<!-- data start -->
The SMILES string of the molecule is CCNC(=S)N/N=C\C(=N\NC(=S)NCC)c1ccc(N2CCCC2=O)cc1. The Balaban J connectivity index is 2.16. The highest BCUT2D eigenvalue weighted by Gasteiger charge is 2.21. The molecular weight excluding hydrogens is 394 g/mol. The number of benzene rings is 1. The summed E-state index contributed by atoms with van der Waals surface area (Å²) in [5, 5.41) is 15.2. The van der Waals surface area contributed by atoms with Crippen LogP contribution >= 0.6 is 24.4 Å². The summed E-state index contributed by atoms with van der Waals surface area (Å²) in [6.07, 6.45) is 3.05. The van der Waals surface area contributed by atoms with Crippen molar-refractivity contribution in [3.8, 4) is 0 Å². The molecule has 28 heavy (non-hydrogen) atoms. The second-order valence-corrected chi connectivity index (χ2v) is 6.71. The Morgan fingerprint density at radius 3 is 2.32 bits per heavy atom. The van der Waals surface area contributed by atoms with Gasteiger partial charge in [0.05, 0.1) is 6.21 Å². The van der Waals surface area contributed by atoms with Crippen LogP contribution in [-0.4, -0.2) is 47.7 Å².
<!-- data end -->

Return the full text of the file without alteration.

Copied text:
The SMILES string of the molecule is CCNC(=S)N/N=C\C(=N\NC(=S)NCC)c1ccc(N2CCCC2=O)cc1. The Balaban J connectivity index is 2.16. The highest BCUT2D eigenvalue weighted by Gasteiger charge is 2.21. The molecular weight excluding hydrogens is 394 g/mol. The number of benzene rings is 1. The summed E-state index contributed by atoms with van der Waals surface area (Å²) in [5, 5.41) is 15.2. The van der Waals surface area contributed by atoms with Crippen LogP contribution >= 0.6 is 24.4 Å². The summed E-state index contributed by atoms with van der Waals surface area (Å²) in [6.07, 6.45) is 3.05. The van der Waals surface area contributed by atoms with Crippen molar-refractivity contribution in [3.8, 4) is 0 Å². The molecule has 28 heavy (non-hydrogen) atoms. The second-order valence-corrected chi connectivity index (χ2v) is 6.71. The Morgan fingerprint density at radius 3 is 2.32 bits per heavy atom. The van der Waals surface area contributed by atoms with Gasteiger partial charge in [0.05, 0.1) is 6.21 Å². The van der Waals surface area contributed by atoms with Crippen LogP contribution in [-0.4, -0.2) is 47.7 Å².